Health insurers who plan to sell coverage on the Obamacare exchange in Washington state next year have asked for a 22.3 percent increase on average for the cost of monthly premiums, with state officials blaming the uncertainty caused by the Trump administration.
The rates are preliminary and must be approved by the state's office of the insurance commissioner, but they offer growing concern for next year as other states brace for similar increases and the prospect of losing insurers altogether. In Washington, residents of Klickitat county continue to face the possibility of having no insurer to buy plans from next year, even though seven insurers applied to sell plans in the state overall.
Under Obamacare, most customers who sign up for these plans will receive a tax subsidy to make up for price difference, and won't personally feel the impact of the premium hike. Full premium increases, however, could affect anyone who makes more than $48,240 for an individual and $98,400 for a family of four . About 62 percent of people who buy coverage through the Washington exchange receive a federal subsidy now.
The proposed increases range from 38.8 percent from Molina Healthcare of Washington to 12.9 percent from the Kaiser Foundation Health Plan of Washington.
Insurance Commissioner Mike Kreidler said in a statement that he has been reaching out to insurers to find a company willing to sell plans in one of the counties facing zero options next year.
"I'm very concerned by the proposed changes we're seeing," Kreidler said. "I know these numbers will be extremely upsetting to people who buy their own health insurance. They're upsetting to me. We're going to spend the next several months reviewing every assumption insurers have made to make sure their proposed increases are justified."
Grays Harbor county was also facing the prospect of no insurers, but Premera Blue Cross said shortly after the rate hike proposal announcement that it would be offering plans there.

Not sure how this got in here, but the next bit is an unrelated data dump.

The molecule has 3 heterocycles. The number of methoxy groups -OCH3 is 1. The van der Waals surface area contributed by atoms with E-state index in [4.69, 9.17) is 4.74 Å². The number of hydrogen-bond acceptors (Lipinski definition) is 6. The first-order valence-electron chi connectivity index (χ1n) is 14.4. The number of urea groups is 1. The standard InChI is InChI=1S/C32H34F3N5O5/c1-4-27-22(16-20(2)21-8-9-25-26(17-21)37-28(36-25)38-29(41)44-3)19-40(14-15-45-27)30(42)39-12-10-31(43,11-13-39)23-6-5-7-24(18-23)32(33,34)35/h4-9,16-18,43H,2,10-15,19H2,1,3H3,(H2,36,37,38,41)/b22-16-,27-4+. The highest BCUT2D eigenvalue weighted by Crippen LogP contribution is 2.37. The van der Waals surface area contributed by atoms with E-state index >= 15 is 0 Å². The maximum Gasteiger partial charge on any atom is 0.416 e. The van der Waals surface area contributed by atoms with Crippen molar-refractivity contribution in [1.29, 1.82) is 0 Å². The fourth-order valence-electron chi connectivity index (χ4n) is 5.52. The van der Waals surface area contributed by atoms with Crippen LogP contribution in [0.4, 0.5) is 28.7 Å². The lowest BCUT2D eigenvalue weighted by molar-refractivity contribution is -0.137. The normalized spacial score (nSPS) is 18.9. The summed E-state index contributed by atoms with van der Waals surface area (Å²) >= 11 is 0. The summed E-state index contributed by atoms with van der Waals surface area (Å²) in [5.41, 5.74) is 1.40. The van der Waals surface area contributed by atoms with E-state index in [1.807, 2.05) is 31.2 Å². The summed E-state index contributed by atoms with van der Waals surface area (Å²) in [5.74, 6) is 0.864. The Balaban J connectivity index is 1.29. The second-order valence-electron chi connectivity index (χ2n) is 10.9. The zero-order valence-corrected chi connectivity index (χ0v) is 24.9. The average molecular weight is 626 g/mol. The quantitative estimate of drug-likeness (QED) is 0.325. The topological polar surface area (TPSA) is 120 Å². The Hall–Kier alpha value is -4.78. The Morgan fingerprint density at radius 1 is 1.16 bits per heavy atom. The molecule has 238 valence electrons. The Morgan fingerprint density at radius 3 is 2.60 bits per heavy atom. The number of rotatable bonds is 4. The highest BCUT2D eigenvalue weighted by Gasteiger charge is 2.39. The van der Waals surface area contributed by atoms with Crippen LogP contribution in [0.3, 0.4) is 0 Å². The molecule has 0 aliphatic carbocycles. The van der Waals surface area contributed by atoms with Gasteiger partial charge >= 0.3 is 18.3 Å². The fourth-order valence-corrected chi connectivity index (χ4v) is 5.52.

Last year, insurers in Washington asked for a 13.5 percent increase on premium rates, and on average states asked for rate increases of 22 percent across the country for mid-level plans. At the time, analysts blamed a mix of factors, including insurers initially pricing their plans too low, Republican defunding federal dollars set to go to insurers, and not enough young, healthy peoeple enrolling in the plans to balance out risk pools.
Though the unbalance continues to contribute to higher rate requests, insurers have also said that the uncertainty of the future of Obamacare is weighing into their decisionmaking. They don't know whether the Trump administration will enforce the individual mandate that obligates people purchase insurance, or whether it will pay out billions of federal dollars to help insurers offer lower out-of-pocket costs to customers.
"There are specific issues with our health insurance system that we need to address, such as the rising costs of prescription drugs and health care services," Kreidler said. "Yet, the current federal administration's actions ... appear focused only on destabilizing the insurance market."
Pam MacEwan, CEO for the Washington Health Benefit Exchange, said she was "very concerned" with the proposed rates, and also attributed the hikes to the uncertainty of the future of the law.
"The lack of clarity that continues to cloud these issues has contributed to the proposed increases to premium rates and potential carrier withdrawal from some rural Washington counties," she said.